I Tried Another Mom’s Ingenious Laundry Strategy — Here’s How It Went

published May 13, 2023
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someone taking a shirt out of a woven basket
Credit: Photo: Lucy Schaeffer; Prop Styling: Carla Gonzalez-Hart

I’d try just about anything to keep from drowning in laundry. In our family of seven, if we get even just a little bit behind, catching up on laundry can turn into a whole afternoon (or weekend!) project. 

I prefer to keep up with laundry in smaller, doable chunks — a little a day so that the task never becomes an insurmountable mountain that takes over beds or couches and entire afternoons. I want it to get done in the background of life. 

When I saw what Courtney Holsworth of A Life from Scratch does, I knew I had to try it. She is the mom of a blended family with several children, some of whom also play sports — so there’s lots of laundry to be done regularly. 

Holsworth’s laundry method, which is part of her daily routine, is unconventional, in my opinion. She doesn’t sort by color or by type or even by person! Instead, she gathers all of her family’s laundry from the day in one basket upstairs. She takes it downstairs first thing in the morning, starts a load, switches it to the dryer, and then folds everything and puts it away. Because it’s a manageable load, it doesn’t take long to do any of these steps and the laundry never becomes a giant task. (Note: Holsworth does other items, like towels on specific days.)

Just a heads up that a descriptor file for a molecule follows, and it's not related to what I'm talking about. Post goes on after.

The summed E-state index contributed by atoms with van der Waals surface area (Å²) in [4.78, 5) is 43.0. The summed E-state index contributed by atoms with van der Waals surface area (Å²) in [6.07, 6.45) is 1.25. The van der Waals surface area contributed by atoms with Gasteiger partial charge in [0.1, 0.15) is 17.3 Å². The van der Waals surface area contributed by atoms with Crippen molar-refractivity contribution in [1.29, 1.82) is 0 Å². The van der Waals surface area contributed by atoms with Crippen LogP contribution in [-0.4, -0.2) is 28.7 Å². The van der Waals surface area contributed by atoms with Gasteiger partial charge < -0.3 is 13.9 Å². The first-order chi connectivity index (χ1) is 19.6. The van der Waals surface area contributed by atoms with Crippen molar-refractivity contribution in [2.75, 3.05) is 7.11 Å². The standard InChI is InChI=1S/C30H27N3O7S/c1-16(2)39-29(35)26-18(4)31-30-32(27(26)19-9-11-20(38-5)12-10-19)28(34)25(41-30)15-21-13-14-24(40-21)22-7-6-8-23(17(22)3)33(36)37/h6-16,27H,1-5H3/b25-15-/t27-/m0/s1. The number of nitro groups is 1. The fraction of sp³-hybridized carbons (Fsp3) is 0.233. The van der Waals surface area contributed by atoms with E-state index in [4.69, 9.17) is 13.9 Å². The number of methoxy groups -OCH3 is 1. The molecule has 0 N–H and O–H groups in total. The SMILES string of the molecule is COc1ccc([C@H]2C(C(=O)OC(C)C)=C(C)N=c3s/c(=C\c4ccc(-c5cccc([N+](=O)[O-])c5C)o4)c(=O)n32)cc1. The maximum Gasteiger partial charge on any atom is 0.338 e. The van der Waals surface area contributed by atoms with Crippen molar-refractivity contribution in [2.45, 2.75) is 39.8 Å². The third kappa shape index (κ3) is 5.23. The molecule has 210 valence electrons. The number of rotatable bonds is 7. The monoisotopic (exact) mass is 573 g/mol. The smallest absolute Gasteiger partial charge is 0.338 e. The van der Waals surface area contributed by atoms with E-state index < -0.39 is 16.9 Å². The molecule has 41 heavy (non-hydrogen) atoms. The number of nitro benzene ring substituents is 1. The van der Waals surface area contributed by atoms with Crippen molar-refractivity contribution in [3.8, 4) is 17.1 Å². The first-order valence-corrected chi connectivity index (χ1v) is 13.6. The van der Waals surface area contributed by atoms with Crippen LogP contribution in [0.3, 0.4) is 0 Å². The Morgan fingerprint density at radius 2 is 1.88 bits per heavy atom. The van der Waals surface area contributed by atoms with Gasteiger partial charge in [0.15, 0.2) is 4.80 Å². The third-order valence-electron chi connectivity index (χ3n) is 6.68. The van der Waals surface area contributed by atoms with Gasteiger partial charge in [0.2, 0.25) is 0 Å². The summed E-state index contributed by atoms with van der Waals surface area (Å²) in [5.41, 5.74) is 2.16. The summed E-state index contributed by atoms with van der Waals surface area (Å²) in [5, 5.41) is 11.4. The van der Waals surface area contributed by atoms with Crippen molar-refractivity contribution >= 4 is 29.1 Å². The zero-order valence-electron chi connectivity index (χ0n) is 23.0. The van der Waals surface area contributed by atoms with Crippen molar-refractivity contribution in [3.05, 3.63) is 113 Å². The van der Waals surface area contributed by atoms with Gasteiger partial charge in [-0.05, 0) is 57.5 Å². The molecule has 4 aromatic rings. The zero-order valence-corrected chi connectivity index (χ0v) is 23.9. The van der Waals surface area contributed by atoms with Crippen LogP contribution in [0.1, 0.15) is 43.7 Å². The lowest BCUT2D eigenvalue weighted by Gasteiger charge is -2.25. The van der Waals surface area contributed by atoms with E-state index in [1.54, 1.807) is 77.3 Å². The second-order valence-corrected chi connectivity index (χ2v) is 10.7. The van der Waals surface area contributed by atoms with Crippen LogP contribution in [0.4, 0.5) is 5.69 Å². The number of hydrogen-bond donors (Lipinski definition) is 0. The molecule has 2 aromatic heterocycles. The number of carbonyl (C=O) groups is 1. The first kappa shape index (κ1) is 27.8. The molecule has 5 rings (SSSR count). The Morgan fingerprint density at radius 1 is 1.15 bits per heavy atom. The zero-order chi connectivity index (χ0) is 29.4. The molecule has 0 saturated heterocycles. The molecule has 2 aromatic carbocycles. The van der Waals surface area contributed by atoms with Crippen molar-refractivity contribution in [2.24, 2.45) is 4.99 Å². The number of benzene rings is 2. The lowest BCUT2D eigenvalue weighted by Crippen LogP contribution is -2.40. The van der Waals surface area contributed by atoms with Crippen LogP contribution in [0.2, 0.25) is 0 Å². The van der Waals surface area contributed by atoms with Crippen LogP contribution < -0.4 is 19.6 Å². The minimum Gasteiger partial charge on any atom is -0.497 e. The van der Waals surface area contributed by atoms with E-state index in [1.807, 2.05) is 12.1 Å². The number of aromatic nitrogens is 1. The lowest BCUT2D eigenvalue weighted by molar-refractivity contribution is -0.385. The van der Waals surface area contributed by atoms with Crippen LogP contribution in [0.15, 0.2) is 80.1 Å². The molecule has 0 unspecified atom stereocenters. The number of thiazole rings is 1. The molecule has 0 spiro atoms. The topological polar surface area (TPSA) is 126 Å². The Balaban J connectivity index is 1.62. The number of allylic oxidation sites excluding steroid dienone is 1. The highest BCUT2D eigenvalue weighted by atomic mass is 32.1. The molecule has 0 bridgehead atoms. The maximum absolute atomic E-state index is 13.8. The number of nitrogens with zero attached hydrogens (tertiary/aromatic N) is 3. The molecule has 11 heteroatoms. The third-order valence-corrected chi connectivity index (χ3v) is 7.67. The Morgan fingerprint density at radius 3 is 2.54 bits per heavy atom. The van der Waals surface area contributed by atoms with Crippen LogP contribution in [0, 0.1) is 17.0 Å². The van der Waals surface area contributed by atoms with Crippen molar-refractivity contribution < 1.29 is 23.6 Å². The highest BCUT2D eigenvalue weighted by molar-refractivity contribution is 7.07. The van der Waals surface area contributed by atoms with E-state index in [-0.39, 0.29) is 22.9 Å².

I decided to try this method out. I put a laundry basket upstairs and gathered everyone’s laundry into it at night. In the morning, I put the load in the washer on cold, switched it to the dryer, and then folded and put it all away. 

Here’s what I learned from the experience and what I liked and didn’t like about Holsworth’s method.

I found it challenging to switch gears from everyone having separate hampers for their own clothes to combining everyone’s items into one load. We had been doing it for so long the other way that it felt somehow wrong to mix everything. This also felt like an issue when I went to put the laundry away. Putting folded clothes away is the hardest part of laundry for me, and having to go to each person’s dresser and/or closet felt tedious. Lastly, I also found that my younger children kept reaching for the same clothes because they were put in their drawers clean within just a day or two. This isn’t a huge deal, but I do prefer them to wear their clothes more evenly. 

However, I did find that the method was excellent at keeping me on the “little bit a day” plan. The load was such a doable size that I found myself folding and putting it away with very little procrastination. It was easy to fit into the minutes-long pockets of time I had throughout the day, such as waiting for my bread to toast or my coffee to brew. I also like that this method completely sidesteps the issue of overflowing (read: stinky) laundry baskets and that no one ever has to scrounge for clean underwear. 

I do want my older children to continue the habit of doing their own laundry because I think it’s a good experience. However, I may continue this method when it comes to doing mine and my husband’s laundry, along with the younger children’s. 

I love having a window into how other busy moms take care of life’s necessities, and this peek into Holsworth’s unusual-but-effective laundry system was a winner.